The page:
Vacancy Rates Decline in Edmonton

CMHC released their bi-annual report on the rental market in Edmonton yesterday showing decreasing vacancy rates and increasing rents. Increased net migration and job creation explain the changes to the rental market. The vacancy rate dropped from 4.2% in October 2010 to 3.3% in 2011.

ApartmentVacancyRates2011
Edmonton Vacancy Rates, Source: CMHC

The average monthly rent for a 2-bedroom apartment increased to $1,034 from $1,015 in October 2010. Edmonton rental rates were amongst the highest in Canada behind Vancouver, Toronto, Ottawa, Calgary ($1,084) and Victoria.

Apartmentrents2011
Edmonton rental rates, Source: CMHC
 

Bachelor suites reported the lowest vacancy rate at 2.7%. The area with the lowest vacancy rate this fall was St. Albert, at 0.5%, other relatively tight markets included the South West and Leduc, both at 1.2%. The University and Millwoods zones were also showing a low vacancy rate of 1.3%. 

VacancyRates2011
Edmonton rental market by area, Source: CM
 

With vacancy rates moving lower across the Edmonton region, fewer
landlords are offering incentives to lure new tenants and reduce turnovers - 25% of landlords offered incentives last October compared to 10% this year. This represents the lowest level since October 2008. Even though rents increased in the past year, affordability increased as well, since renter income grew at a faster rate than rents.

Apartment vacancy rates across Greater Edmonton decreased in 2011 thanks to improved demand associated with the growing economy and further reductions are expected in the coming year as the economy continues to expand. Supply of new rental units will not keep pace with the expected rise in demand in 2012. Improving employment, particularly among the younger age groups, will encourage more newcomers to the region. Rental rates will continue to rise in the months ahead. A typical two-bedroom unit will rent for close to $1,060 by the fall of 2012.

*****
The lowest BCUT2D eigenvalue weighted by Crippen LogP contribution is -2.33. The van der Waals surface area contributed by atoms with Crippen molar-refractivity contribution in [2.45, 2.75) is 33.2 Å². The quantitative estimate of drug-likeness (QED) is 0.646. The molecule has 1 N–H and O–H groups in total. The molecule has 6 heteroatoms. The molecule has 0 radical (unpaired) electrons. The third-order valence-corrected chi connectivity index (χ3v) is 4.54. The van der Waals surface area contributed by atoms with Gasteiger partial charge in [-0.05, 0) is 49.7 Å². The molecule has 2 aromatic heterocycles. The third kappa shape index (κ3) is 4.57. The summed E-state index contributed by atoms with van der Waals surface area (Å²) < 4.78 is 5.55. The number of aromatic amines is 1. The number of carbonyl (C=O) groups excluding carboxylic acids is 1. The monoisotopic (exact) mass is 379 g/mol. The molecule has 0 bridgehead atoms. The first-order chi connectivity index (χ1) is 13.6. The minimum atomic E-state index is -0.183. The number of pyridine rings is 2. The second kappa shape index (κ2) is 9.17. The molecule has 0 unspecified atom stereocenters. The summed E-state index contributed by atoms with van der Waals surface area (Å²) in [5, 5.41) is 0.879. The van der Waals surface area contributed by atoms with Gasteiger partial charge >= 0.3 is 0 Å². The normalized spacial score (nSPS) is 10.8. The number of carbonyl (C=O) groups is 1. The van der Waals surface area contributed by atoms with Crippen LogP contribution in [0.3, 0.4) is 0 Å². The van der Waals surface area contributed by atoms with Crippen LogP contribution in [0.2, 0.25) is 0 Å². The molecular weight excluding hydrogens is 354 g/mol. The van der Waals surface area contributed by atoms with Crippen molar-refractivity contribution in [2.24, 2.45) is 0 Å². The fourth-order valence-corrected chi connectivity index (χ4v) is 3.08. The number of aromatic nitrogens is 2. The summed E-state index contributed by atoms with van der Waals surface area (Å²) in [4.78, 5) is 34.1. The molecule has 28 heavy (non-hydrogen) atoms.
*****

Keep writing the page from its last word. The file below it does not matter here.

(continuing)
About 

Sara MacLennan is the Director of Marketing at Liv Real Estate and a licensed Real Estate Associate. The bulk of Sara’s experience and wealth of expertise lies in on-line technology and marketing both for agents and consumers. Sara is the former National Director for Interactive Marketing for Coldwell Banker Canada where she was responsible for an extensive training program traveling to offices across the country training agents and brokers on marketing and technology. Find Sara on Twitter @edmontonblogger.

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8 Responses to “Vacancy Rates Decline in Edmonton”

  1. TJNo Gravatar 14. Dec, 2011 at 1:16 pm #

    What is the relationship between rental prices and house/condo values?

    You would think Vancouver rent would be twice that of Edmonton based on housing values being twice the value…

  2. birdladyNo Gravatar 14. Dec, 2011 at 5:23 pm #

    Just featured on Global News, Alberta is headed for another boom, perhaps the largest boom ever. One of the companies interviewed commented they need to hire 2100 people next year and they are only one of many. Watch those rental vacancy rates decline even further and rents go even higher.

    If a large number of these people will have their home base in Edmonton and the rental market dries up and/or rents get way out of control, watch the housing market heat up :)

  3. Edmonton ExpatNo Gravatar 14. Dec, 2011 at 6:05 pm #

    Well, as an Edmontonian transplanted in Ottawa due to a corporate decision 4 years ago, I am not surprised.
    Some rivals and other businesses here are transferring folks to Alberta and are rethinking basic strategies due to the perception that Alberta is a sound place to be.
    I hope I can be relocated back to Edmonton soon even if the weather is better here…

  4. Inspector GadgetNo Gravatar 14. Dec, 2011 at 6:42 pm #

    Really Expat?

    I have also lived in Ottawa and it is still one of my favorite cities. Family and work aside I would trade Etown for Ottawa in a heartbeat!

    Just saw the news piece Bird is referring to. I hope that does happen but with weak commodity prices including gas and oil one must question such over the top optimism.
    anecdotal chat from a man in a hardhat its a little slim in the credibility department for me to run out and start snatching up more rental properties!

    • tontoNo Gravatar 15. Dec, 2011 at 1:36 pm #

      If you have rental properties (which I doubt) why would you not want a boom to happen? Dosen’t add up. I would like to here you explain why you would not want your propertie(s) to increase in value?

  5. GMNo Gravatar 15. Dec, 2011 at 7:07 am #

    Transplanted to Ottawa?

    My sympathies…

  6. Inspector GadgetNo Gravatar 15. Dec, 2011 at 2:05 pm #

    From a good opinion based discussion to personal slander in a quick sentence. Tonto, you are not worth debating. Read more carefully and next time you comment you won’t put your foot so far into your mouth.

  7. tontoNo Gravatar 15. Dec, 2011 at 2:17 pm #

    Ok thank you for the quick response. You don’t own anything and never will. Fair enough.